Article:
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Why would a cyber criminal hack a small business employee?


Emily Keeling

Marketing Manager

Today I overheard a customer of ours say - “Why would a hacker want to access my computer? There’s nothing valuable on it!”.  Unfortunately, in today's digital world, he couldn't be further from the truth.

Small businesses (with fewer than 250 staff) are three times more likely to be targeted by cyber criminals. And 60% of businesses that suffer a cyberattack go out of business within six months. So not only are small businesses much more likely to be attacked, but they also have much more at stake in comparison to large businesses.

A lot of small business leaders assume that hackers won’t target them due to their size or location. They think that they have nothing of worth, so they presume they’re safe. But truthfully, every device has something that a hacker wants, and so every device is at risk.


Money makes the world go round

The vast majority of hacking is motivated by money, which is unsurprising. Hackers can make money by accessing data, which they can use themselves, or (more likely) they sell to criminal groups. This data could belong to the victim or their customers, employees, partners, and the data could be as simple as an email address. Financial data, including transactions, is also valuable, as well as identity information - National Insurance numbers, dates of birth, addresses etc. This information can be used to build profiles to lead to further hacking or for identity fraud.

Once a criminal has access to one employee from a company, the criminal can pivot onto other devices or servers to gather more information. This lets them move around a company seamlessly to build a full picture. Even personal devices can lead to this migration if an employee brings a personal device into the office that isn’t protected.

Often, hackers lay dormant on devices until they have gathered sufficient information. This means the user is unaware they’ve been hacked, so they keep supplying the hacker with more information. Then, once they’ve built up a detailed profile of the victim, they’ll make themselves known. This profile can then be used to spear-phish a colleague that has more decision-making power or to blackmail the victim for cash.

An alternative method is for the hacker to encrypt the system or hold it ransom. This in the hopes that the company will pay for their data and system, which is often thousands of pounds.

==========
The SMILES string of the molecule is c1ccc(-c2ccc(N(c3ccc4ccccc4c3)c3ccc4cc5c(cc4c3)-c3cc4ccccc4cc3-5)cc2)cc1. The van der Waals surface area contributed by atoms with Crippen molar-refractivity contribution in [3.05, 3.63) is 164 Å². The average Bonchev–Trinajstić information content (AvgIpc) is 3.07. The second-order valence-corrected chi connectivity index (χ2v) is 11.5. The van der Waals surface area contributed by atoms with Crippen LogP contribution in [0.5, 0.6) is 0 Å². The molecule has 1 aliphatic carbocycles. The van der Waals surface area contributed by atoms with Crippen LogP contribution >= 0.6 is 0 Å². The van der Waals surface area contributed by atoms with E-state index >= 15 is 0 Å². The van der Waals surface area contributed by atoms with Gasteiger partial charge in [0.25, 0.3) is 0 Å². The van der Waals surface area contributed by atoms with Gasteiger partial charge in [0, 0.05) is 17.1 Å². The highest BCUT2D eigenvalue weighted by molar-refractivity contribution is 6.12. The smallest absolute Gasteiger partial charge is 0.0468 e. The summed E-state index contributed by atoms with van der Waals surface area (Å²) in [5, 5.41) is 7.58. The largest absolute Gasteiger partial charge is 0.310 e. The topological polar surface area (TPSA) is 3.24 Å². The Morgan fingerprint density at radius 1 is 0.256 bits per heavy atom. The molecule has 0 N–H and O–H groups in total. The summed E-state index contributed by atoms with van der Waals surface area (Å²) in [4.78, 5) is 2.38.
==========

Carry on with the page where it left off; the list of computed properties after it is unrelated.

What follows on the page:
After hacking a device, some criminals use the device to launch further attacks, or to store other victim’s data. Sometimes they make the device part of a botnet, so they can use processor cycles to mine bitcoin or other cryptocurrency, or distributed password hacking.

Sometimes, cybercriminals access a small company’s data so they can get through the backdoor of a larger company. This may be because the small company provides a service to the larger target company or partners with them. By going through the smaller company, they have a much higher chance of getting into the larger company. This could be through software, or even identity fraud.


A different motivator

On some occasions, the criminals aren’t motivated by money. Some are motivated by a challenge or by their ego and will simply try to hack into as many devices as they can. While this seems less threatening than those looking for financial gain, they’re still a significant threat to companies.


We know the reasons, but what's the risk?

All of this may seem scary or disheartening, but it’s a real risk to businesses. Small businesses are much easier to hack in comparison to large businesses, due to the lack of money and resources. They also think they’re not a target, because they’re not big enough or don’t have enough data. But as we’ve said, that couldn’t be any further from the truth.

In short, cybersecurity solutions are essential for every single business, no matter the size. There is something on every device that a hacker wants to steal.